Middle East unrest sends oil prices to 2.5 year high; sterling under pressure

Tom Tong22/Feb/2011Currency Updates


The currency markets were rangebound yesterday due to a lack of significant economic data releases and reduced liquidity as the US market was closed due to the George Washington’s birthday holiday. Sterling was put under pressure this morning though due to profit taking from the previous week’s gains as traders became concerned over the rising tensions in the Middle East and surging oil prices. The fact that we are likely to see higher oil prices as riots and protests continue in Libya and threaten to spill over into the OPEC countries is not good for the UK economy as we are heavily reliant on ME oil and are already facing a battle with inflation partly down to soaring commodity prices. The only data released today is public sector net borrowing (09:30) but this is unlikely to have a significant impact on the pound.


The US dollar edged up against a basket of major currencies early in Asia on Tuesday after a subdued day of trading due to a US holiday on Monday. Sparse trading conditions on Monday limited any major moves but the greenback has been the main beneficiary of political turmoil in the Middle East and severe earthquakes in New Zealand overnight. Due to nervy investors looking to cut risk the dollar has had an early morning fillip but it remains to be seen if the recent trend of decoupling between the dollar and flight to safety bids limits any gains. The key piece of US data out today, amidst a frugal economic calendar, is the US consumer confidence survey (15:00) with a high reading serving to boost the dollar as consumer demand underpins economic expansion in the US.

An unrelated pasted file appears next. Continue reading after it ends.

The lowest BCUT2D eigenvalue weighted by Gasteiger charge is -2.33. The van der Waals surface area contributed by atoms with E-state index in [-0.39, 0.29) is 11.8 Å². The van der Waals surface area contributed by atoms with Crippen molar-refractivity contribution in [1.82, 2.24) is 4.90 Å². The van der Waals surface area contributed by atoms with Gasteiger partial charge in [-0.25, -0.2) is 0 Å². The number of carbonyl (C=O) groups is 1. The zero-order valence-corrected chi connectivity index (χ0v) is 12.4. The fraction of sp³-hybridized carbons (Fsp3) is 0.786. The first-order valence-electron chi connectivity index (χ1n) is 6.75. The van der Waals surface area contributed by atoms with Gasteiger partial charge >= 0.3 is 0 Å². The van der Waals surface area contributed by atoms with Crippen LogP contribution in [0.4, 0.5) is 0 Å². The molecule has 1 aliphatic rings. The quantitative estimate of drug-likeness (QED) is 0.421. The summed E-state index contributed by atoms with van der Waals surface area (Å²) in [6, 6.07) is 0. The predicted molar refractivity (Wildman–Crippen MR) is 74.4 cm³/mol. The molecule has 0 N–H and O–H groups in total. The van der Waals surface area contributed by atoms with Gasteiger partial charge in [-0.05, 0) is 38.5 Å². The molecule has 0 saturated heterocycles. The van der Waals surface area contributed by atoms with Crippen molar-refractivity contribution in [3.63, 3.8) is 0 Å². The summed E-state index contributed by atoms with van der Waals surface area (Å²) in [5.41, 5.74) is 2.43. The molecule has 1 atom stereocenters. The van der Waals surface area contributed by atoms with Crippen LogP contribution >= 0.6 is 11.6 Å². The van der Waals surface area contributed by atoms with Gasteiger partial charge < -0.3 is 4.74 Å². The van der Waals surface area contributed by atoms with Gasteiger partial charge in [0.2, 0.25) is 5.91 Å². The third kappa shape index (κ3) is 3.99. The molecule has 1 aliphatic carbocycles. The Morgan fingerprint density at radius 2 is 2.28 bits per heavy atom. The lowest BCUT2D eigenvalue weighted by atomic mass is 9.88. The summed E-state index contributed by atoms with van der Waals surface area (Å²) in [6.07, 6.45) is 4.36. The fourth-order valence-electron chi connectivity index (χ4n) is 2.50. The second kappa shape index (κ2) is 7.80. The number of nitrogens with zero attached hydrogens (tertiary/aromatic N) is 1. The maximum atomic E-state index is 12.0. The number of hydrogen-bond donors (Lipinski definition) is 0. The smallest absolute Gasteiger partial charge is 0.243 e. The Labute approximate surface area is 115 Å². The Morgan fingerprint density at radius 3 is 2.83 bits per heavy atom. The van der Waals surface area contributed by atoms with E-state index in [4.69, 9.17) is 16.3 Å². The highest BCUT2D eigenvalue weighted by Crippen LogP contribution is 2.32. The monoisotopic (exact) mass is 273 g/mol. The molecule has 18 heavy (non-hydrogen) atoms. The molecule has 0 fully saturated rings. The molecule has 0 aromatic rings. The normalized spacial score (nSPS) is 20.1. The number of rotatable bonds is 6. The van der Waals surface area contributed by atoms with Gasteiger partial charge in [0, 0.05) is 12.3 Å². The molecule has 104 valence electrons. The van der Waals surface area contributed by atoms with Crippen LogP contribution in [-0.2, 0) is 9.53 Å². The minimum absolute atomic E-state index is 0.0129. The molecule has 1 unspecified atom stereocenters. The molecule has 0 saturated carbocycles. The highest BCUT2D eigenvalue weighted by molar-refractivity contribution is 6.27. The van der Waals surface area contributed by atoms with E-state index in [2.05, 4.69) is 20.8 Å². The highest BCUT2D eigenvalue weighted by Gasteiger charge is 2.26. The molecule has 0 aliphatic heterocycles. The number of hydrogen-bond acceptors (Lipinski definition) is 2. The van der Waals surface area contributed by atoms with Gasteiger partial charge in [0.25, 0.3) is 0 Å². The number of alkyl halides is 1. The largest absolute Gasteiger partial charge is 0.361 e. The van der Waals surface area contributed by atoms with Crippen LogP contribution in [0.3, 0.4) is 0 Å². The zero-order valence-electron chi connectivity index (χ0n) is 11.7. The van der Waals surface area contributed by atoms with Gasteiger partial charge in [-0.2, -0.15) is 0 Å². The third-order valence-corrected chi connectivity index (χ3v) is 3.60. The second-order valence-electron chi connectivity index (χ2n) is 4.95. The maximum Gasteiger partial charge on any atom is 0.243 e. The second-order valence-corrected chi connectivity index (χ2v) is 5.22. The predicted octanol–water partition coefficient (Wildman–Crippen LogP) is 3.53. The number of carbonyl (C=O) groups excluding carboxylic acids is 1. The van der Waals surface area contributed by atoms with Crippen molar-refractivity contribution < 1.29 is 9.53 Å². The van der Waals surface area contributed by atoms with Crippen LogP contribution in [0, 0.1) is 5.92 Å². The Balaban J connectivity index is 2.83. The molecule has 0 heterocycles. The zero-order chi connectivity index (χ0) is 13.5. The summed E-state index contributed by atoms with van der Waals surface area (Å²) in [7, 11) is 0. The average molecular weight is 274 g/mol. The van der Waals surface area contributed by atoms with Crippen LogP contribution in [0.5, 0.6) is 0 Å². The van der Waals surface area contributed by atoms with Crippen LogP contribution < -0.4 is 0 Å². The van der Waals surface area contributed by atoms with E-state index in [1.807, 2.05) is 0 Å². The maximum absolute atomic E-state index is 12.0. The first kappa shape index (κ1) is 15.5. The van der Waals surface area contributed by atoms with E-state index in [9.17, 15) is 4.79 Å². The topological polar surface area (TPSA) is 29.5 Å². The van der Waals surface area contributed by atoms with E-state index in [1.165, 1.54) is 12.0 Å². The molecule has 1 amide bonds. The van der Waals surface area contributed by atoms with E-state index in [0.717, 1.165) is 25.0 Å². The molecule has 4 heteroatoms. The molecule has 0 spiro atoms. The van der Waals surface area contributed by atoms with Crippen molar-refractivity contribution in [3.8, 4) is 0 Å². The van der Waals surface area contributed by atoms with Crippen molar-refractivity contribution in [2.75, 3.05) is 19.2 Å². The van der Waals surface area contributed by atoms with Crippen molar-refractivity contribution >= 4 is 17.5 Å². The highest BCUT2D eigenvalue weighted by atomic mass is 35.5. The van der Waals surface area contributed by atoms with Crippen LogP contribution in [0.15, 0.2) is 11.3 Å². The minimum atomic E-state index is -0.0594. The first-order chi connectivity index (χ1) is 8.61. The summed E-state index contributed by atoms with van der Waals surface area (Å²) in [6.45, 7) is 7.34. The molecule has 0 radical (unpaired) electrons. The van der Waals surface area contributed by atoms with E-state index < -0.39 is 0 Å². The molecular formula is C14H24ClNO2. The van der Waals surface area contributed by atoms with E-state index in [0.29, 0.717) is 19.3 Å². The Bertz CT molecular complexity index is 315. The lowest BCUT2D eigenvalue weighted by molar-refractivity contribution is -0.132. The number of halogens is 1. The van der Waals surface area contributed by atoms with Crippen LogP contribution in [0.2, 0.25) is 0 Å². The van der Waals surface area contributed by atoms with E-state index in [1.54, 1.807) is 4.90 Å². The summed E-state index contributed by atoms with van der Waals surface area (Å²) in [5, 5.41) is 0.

The euro lacked the required vigour to make the most of any moves yesterday as political uncertainty in German regional elections posed problems for investors looking to Merkel to lead the European recovery. Germany’s main ruling party was at the hands of a heavy defeat at regional elections in Hamburg, suggesting the Angela Merkel’s party faces a tough battle to retain the electoral mandate in the country. For investors a lack of clarity over economic policy in Germany, the behemoth of the EU, can only be seen as negative for wider recovery in the single currency block. Despite this the euro received support as ECB policymakers continued to warn, at a meeting on Monday, that inflation was to high supporting analysts who believe the ECB are likely to hike rates prior to their counterparts in the US Fed. Oil prices spiked to a 2 and a half year high yesterday after spiralling violence in Libya and fears of contagion in the OPEC states. This news could be a negative for the euro as traders look to profit take and ditch riskier assets. Elsewhere, Axel Weber, President of the Bundesbank, spoke out in support of the size of current European bailout fund and EFSF suggesting no further ‘beefing up’ was required.


Written by Tom Tong

Vestibulum id ligula porta felis euismod semper. Donec ullamcorper nulla non metus auctor fringilla. Cras justo odio, dapibus ac facilisis in, egestas eget quam. Morbi leo risus, porta ac consectetur ac, vestibulum at eros. Donec ullamcorper nulla non metus auctor fringilla.